I recently started an Open Source club at my school, and one of the key aspects of the club is that I (along with a few others) give quick tech talks. I found that it took far too long to whip up a short slideshow, so I wrote this. Its entire purpose is to allow you to get something presentable and interactive out quickly.
It's sort of a two-birds type deal because we'll be actively working on this project through the club :)
I'd love to hear your feedback!
But that doesn't mean there isn't room in the world for both projects. Pandoc strives to be a universal converter, and that means there are certain things it couldn't / shouldn't do. For example, you could add special kinds of slide effects or transitions to Cleaver's markdown dialect that wouldn't be appropriate for Pandoc.
With Reveal.js you can do:
<section data-markdown><script type="text/template">
#markdown slide here
Worth noting that I've also used the `slideshow` gem  back in the day. This does basically the same thing as this project, and with the Google HTML5 Rocks  theme it isn't bad as a 'just markdown to slideshow' tool, but it was a bit fiddly to get started and 1) that homepage is a big undersell with all the old crappy themes/defaults on it and 2) I think their version of the Google deck is now pretty outdated (was buggy when I used it). Still, worth looking into for Rubyists I think.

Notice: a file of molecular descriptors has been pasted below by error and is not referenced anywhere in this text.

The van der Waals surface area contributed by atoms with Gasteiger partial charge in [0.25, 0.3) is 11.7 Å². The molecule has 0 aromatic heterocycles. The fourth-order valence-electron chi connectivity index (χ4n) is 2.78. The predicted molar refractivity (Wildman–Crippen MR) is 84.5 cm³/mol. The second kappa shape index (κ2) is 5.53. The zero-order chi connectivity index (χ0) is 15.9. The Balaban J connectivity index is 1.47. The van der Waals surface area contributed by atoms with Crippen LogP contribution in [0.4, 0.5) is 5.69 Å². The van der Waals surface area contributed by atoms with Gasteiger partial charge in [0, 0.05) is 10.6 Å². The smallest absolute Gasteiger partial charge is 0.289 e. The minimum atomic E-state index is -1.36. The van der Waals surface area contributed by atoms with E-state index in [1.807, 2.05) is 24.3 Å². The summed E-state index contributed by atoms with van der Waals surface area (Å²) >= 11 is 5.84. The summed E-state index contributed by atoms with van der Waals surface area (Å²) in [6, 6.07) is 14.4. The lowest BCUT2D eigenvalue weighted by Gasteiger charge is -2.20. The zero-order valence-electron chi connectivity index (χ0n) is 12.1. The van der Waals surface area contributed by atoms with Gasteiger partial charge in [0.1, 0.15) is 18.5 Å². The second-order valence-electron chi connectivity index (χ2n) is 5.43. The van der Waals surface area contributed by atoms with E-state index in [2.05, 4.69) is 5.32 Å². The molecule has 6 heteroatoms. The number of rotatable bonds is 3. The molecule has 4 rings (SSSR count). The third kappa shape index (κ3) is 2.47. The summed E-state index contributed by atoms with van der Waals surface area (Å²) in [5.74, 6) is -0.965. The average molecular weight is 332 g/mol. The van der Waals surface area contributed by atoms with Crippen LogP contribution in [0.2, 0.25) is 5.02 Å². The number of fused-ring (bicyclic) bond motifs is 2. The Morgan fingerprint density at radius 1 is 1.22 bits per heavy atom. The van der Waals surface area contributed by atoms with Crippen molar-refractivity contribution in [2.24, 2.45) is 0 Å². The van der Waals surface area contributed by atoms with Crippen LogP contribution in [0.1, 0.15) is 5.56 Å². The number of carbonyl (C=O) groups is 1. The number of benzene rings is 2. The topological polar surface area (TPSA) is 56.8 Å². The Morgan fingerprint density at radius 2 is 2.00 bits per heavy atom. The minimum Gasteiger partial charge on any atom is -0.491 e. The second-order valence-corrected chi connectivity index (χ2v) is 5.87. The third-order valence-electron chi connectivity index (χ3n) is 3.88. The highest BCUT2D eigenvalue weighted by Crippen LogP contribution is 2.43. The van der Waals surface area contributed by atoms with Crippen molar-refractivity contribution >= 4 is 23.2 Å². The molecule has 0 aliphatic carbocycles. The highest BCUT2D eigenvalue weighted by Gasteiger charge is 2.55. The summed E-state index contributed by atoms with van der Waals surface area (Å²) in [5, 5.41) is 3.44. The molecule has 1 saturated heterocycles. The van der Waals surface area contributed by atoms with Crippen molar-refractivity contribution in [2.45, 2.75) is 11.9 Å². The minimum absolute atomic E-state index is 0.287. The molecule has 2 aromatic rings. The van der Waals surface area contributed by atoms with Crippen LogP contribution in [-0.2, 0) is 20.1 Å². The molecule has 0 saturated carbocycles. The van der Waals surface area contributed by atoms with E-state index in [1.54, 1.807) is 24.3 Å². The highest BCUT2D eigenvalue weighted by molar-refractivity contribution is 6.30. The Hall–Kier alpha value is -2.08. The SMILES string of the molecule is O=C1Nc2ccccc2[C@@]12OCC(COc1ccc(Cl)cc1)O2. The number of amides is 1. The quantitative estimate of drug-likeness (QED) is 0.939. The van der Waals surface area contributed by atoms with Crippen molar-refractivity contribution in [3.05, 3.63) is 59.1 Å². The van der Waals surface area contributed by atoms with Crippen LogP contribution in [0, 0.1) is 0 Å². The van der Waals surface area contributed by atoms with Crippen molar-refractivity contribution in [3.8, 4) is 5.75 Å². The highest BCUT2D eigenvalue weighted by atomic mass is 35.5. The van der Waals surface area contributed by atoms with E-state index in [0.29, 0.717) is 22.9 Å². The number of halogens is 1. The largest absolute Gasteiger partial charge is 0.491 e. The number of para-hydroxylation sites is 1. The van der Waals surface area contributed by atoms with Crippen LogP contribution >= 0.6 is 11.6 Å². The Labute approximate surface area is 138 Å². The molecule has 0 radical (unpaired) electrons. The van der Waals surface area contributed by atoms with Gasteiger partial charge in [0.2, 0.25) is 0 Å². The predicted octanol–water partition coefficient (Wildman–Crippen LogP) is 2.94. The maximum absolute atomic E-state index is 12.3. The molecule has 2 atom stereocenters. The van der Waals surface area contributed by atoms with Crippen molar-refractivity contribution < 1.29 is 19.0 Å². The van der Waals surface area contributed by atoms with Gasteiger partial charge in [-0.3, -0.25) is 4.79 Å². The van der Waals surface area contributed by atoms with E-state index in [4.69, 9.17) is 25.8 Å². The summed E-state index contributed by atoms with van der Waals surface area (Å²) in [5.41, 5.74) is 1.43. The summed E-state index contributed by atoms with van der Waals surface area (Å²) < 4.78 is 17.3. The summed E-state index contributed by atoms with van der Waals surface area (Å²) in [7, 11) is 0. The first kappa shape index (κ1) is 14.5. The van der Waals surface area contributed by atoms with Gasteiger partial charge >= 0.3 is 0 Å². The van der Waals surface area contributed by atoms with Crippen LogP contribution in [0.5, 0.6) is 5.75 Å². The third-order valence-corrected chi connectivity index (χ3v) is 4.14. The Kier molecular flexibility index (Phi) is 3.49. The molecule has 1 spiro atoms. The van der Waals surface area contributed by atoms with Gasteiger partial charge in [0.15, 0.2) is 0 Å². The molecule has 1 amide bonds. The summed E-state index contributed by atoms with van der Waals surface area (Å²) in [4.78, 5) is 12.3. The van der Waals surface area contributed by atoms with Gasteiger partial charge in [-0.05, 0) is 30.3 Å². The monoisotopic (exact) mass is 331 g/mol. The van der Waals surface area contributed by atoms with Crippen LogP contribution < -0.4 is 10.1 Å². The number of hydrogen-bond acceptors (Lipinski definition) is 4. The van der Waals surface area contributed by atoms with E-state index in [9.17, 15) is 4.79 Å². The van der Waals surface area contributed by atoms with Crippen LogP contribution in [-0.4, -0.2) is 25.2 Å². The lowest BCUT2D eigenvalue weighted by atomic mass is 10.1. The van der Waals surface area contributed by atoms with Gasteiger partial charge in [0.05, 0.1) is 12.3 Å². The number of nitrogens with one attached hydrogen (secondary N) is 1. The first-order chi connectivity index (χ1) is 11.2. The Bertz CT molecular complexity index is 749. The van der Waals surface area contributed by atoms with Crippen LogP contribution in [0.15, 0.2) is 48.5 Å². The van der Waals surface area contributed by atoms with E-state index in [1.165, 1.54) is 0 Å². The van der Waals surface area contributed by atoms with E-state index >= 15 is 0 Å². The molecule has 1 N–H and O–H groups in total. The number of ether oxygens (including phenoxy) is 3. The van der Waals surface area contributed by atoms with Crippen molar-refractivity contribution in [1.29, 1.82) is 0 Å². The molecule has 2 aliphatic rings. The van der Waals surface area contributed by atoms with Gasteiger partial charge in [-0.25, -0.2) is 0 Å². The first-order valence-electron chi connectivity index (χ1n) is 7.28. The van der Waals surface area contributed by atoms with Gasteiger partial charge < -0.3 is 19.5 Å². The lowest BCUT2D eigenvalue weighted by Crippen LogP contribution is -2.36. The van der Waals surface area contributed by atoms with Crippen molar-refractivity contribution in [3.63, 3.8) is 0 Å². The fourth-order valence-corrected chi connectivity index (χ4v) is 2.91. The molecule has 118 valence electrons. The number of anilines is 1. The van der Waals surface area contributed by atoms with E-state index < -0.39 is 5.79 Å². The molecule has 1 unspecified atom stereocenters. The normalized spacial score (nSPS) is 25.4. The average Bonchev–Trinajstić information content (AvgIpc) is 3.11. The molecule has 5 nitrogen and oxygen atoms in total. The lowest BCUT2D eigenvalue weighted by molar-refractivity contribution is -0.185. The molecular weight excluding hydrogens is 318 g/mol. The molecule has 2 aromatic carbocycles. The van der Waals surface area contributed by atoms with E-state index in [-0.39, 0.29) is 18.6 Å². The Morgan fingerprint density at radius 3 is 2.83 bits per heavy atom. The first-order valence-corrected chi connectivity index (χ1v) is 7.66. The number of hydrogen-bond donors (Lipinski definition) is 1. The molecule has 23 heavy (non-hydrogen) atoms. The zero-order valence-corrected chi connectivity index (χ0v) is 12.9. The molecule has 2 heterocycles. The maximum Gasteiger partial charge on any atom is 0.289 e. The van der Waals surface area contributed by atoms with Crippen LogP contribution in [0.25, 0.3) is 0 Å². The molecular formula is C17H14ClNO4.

Coincidentally, I think some subtle animation would be great--maybe just have the slides slide in or out. They are, after all, slides :P.
I currently use a very similar tool written for Emacs's org-mode. Org-mode is incredible. I mostly use it for notes; the slideshows are just another nice feature. I think the results are quite good, given that it's just as easy as this except better-integrated into Emacs.
I put this presentation together at literally the last moment before speaking--I wrote the last slide just as the previous speaker was taking questions. Despite the bad timing, I think it worked reasonably well.
It's great, but I do sometimes have to modify the CSS for certain slides by hand. Happily, this is very easy, and I have never needed anything complicated.
I use a modified version of an elisp script written by some Googlers, but org-mode can output slides with a bunch of other backends like Beamer or S5. You can even use Emacs itself to give the presentation! I've seen a presentation this way and while the aesthetics are questionable, it confers an undeniable hacker panache.
I could understand features like code-highlighting for hackers.